Buying time off

More employers starting to offer employees more options

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Jeffe Kennedy and her husband love all kinds of getaways, from fun in the sun to sightseeing to shopping for local artwork to fill their home.

"I run out of vacation time every year," she said.

But that's no problem, since Kennedy's company offers a buy-sell vacation program that allows her to purchase an extra week of time every year.

"It's absolutely worth it to me to pay out of pocket for the extra time off," said Jeffe.

According to Payscale, a company that conducts job related research, the average American worker receives about two and a half weeks of vacation time each year. That's not enough for some, but too much for others.   However, with buy-sell programs, also known as cafeteria plans, everyone gets what they need, according to an expert on employee benefits plans.

"I think employees like the flexibility of being able to decide how many days they want to take off," said Julie Stich with International Foundation of Employee Benefits Plans.

A recent survey found 14 percent of companies now allow employees to buy or sell their vacation days, through payroll deductions or credits.   Building materials manufacturer USG Corporationis one company offering both options. Managers say it's a great way to build employee loyalty, especially in tough economic times.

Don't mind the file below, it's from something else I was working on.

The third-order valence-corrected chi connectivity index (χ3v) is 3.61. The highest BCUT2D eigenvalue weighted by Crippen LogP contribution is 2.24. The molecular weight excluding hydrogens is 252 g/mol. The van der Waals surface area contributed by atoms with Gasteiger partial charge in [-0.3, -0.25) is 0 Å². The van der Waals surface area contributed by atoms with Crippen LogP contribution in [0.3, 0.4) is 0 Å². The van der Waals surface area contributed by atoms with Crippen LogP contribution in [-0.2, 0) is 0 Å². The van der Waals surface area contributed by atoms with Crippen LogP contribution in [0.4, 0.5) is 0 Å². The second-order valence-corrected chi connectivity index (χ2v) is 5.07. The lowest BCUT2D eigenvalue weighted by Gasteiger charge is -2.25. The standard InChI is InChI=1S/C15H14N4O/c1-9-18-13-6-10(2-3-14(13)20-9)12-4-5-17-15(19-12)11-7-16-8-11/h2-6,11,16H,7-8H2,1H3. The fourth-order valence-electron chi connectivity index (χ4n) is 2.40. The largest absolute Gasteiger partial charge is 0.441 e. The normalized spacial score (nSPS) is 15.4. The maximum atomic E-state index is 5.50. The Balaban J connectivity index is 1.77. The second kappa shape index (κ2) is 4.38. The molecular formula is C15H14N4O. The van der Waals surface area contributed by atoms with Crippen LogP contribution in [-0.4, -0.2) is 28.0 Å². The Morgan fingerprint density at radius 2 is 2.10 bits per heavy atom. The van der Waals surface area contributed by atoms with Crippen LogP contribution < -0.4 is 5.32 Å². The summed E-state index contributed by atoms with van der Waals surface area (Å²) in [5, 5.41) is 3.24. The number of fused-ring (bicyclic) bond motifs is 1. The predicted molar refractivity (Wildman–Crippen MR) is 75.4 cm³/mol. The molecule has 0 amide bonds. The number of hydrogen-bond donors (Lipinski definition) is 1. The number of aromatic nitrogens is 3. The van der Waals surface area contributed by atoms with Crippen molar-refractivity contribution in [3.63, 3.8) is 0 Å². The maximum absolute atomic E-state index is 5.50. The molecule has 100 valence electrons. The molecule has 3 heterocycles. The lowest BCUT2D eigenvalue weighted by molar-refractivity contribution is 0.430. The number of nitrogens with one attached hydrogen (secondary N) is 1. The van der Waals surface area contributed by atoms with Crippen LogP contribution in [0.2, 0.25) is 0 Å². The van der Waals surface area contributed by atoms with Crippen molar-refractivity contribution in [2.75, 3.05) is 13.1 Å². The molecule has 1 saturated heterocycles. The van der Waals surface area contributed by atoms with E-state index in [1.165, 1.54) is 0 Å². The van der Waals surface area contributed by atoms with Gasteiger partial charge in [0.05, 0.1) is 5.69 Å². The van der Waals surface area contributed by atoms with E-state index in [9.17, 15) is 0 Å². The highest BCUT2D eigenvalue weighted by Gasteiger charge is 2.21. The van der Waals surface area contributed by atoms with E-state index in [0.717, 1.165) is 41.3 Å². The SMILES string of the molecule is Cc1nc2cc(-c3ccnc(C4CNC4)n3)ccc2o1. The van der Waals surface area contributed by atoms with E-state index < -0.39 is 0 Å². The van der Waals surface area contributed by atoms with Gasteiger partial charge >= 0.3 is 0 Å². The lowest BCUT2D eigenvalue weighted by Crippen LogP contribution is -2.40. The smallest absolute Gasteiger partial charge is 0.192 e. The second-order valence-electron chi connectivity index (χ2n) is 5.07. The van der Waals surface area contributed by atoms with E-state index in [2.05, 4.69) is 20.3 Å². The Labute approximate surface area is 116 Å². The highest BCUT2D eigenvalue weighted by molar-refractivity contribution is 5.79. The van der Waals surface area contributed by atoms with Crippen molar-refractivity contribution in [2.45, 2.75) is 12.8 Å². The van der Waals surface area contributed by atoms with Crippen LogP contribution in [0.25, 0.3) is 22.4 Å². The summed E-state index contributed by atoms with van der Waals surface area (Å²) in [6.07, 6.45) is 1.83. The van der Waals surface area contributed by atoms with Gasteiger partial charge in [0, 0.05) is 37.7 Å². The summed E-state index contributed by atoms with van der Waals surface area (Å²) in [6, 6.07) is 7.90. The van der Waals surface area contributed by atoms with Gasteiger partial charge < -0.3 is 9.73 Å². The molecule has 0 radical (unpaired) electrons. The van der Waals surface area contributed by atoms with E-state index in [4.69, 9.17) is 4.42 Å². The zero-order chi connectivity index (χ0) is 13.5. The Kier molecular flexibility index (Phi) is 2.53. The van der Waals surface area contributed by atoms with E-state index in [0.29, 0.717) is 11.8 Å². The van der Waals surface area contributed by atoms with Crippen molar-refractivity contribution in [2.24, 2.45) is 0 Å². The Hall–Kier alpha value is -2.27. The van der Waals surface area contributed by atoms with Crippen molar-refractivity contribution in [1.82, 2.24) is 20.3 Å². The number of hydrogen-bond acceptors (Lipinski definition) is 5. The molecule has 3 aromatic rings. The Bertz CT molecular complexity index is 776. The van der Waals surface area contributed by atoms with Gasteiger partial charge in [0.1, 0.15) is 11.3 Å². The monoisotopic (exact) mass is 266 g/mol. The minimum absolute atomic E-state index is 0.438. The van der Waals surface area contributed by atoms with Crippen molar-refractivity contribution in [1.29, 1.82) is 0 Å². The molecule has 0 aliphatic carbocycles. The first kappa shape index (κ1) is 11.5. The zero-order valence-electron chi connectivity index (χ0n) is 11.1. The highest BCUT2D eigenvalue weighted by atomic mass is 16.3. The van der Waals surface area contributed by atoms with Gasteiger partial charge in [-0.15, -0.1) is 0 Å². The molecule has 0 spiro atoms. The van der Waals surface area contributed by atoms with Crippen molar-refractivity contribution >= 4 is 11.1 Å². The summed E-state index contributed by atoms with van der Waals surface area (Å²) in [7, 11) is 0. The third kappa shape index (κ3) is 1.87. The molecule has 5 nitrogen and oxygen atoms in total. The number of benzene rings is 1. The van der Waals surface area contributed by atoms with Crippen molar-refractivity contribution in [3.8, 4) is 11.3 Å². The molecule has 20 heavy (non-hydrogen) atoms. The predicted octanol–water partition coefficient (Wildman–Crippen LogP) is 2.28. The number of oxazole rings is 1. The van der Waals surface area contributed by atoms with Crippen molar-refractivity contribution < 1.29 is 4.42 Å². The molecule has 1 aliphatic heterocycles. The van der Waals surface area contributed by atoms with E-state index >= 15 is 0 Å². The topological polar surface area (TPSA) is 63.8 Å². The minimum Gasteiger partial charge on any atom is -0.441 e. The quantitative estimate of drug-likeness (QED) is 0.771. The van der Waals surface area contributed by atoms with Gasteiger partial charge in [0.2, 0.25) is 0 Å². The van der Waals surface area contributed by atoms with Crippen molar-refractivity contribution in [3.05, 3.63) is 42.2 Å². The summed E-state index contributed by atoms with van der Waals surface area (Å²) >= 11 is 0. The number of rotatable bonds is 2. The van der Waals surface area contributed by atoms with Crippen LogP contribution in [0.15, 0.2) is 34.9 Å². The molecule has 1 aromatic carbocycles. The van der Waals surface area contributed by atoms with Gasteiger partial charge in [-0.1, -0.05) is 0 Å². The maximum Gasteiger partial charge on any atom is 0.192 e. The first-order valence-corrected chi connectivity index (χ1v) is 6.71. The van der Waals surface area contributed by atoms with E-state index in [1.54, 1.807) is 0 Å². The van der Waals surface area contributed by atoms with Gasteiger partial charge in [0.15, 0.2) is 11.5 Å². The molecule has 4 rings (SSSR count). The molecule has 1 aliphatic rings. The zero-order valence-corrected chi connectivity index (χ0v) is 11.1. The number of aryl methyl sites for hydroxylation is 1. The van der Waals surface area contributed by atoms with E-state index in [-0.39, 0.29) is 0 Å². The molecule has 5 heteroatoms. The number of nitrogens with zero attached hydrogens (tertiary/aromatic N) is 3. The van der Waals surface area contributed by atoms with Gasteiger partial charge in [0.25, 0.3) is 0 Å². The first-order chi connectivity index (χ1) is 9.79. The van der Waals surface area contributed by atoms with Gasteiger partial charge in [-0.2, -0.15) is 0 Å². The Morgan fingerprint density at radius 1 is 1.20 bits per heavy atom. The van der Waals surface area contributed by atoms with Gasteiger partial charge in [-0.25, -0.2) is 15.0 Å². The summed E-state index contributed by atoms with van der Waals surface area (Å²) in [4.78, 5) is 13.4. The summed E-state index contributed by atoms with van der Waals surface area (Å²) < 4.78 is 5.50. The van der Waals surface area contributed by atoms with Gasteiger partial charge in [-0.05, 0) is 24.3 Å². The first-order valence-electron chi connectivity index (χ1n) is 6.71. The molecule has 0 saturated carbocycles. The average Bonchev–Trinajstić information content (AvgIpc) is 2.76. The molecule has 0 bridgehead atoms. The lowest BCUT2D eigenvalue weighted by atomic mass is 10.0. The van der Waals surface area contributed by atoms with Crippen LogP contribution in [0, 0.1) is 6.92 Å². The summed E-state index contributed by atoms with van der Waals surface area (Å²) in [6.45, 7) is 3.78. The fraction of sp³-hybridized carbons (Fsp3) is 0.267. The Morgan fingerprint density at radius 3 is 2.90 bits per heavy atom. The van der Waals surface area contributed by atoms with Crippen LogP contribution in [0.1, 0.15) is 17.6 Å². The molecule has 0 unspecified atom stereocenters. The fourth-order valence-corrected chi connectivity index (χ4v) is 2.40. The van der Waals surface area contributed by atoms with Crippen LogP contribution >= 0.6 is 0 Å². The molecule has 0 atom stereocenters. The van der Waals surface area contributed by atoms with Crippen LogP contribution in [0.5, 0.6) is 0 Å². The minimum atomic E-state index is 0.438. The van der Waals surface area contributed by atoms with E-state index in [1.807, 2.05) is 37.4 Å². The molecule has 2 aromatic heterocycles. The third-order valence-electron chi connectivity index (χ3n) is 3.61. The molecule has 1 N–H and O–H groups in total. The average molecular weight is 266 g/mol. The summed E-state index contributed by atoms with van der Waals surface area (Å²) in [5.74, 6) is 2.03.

"We get very, very positive feedback about vacation buy and sell. Flexibility in terms of how people work, where they work, when they work is very important to employees today," said Brian Cook with USG Corporation.

However, he says, the "buy" is much more popular than the "sell."

"About half of employees will buy a week of vacation each year. Only about 10 percent will sell a week," said Cook.

Some companies offer the third option of donating unused vacation time to charity.

"Employees who have extra days they can't use can give them back to the employer who converts that into a cash value and then writes a check in that amount to a charity," said Stich.

Other businesses offer the chance to donate to fellow workers. 

"Another employee who may be suffering a personal crisis can tap that pool and have additional time off," said Stich.

As for Kennedy, she already has big plans for her extra vacation this year.  She's planning an extended trip to Ireland.

"It's not much point in making the money if you can't use it to do something really interesting," she said.

When employees sell their unused vacation days back, they'll normally receive an extra paycheck, with all the usual deductions.  However, companies can also offer them the option to contribute the cash to their 401K or profit-sharing plan instead.

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